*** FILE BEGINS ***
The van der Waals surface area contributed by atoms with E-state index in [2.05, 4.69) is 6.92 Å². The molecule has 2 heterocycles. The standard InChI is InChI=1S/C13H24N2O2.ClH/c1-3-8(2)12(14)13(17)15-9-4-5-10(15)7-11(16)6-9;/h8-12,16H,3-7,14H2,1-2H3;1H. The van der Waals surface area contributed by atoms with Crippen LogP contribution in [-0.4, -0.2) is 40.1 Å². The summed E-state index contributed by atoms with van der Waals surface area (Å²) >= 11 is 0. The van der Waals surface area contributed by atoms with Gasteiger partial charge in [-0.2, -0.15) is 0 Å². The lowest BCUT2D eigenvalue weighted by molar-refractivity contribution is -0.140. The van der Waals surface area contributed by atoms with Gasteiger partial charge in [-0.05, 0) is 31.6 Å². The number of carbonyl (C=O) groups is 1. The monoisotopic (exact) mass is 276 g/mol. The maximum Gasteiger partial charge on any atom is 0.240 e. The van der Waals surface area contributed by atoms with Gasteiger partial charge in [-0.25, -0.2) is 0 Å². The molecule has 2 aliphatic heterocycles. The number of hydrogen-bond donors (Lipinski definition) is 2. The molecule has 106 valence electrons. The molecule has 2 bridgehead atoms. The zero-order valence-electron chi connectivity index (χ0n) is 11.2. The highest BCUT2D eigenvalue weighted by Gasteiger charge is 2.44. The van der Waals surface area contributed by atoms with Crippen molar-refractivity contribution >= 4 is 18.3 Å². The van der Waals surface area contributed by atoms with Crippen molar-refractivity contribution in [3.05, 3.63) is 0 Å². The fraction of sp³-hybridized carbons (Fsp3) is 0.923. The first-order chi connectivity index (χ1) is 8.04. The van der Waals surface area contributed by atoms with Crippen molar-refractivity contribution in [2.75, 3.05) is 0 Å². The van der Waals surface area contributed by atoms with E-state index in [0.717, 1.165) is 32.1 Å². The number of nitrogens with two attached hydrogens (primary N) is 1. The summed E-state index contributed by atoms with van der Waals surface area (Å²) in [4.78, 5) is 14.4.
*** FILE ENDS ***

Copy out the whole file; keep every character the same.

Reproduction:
The van der Waals surface area contributed by atoms with E-state index in [2.05, 4.69) is 6.92 Å². The molecule has 2 heterocycles. The standard InChI is InChI=1S/C13H24N2O2.ClH/c1-3-8(2)12(14)13(17)15-9-4-5-10(15)7-11(16)6-9;/h8-12,16H,3-7,14H2,1-2H3;1H. The van der Waals surface area contributed by atoms with Crippen LogP contribution in [-0.4, -0.2) is 40.1 Å². The summed E-state index contributed by atoms with van der Waals surface area (Å²) >= 11 is 0. The van der Waals surface area contributed by atoms with Gasteiger partial charge in [-0.2, -0.15) is 0 Å². The lowest BCUT2D eigenvalue weighted by molar-refractivity contribution is -0.140. The van der Waals surface area contributed by atoms with Gasteiger partial charge in [-0.05, 0) is 31.6 Å². The number of carbonyl (C=O) groups is 1. The monoisotopic (exact) mass is 276 g/mol. The maximum Gasteiger partial charge on any atom is 0.240 e. The van der Waals surface area contributed by atoms with Gasteiger partial charge in [-0.25, -0.2) is 0 Å². The molecule has 2 aliphatic heterocycles. The number of hydrogen-bond donors (Lipinski definition) is 2. The molecule has 106 valence electrons. The molecule has 2 bridgehead atoms. The zero-order valence-electron chi connectivity index (χ0n) is 11.2. The highest BCUT2D eigenvalue weighted by Gasteiger charge is 2.44. The van der Waals surface area contributed by atoms with Crippen molar-refractivity contribution >= 4 is 18.3 Å². The van der Waals surface area contributed by atoms with Crippen molar-refractivity contribution in [3.05, 3.63) is 0 Å². The fraction of sp³-hybridized carbons (Fsp3) is 0.923. The first-order chi connectivity index (χ1) is 8.04. The van der Waals surface area contributed by atoms with Crippen molar-refractivity contribution in [2.75, 3.05) is 0 Å². The van der Waals surface area contributed by atoms with E-state index in [0.717, 1.165) is 32.1 Å². The number of nitrogens with two attached hydrogens (primary N) is 1. The summed E-state index contributed by atoms with van der Waals surface area (Å²) in [4.78, 5) is 14.4.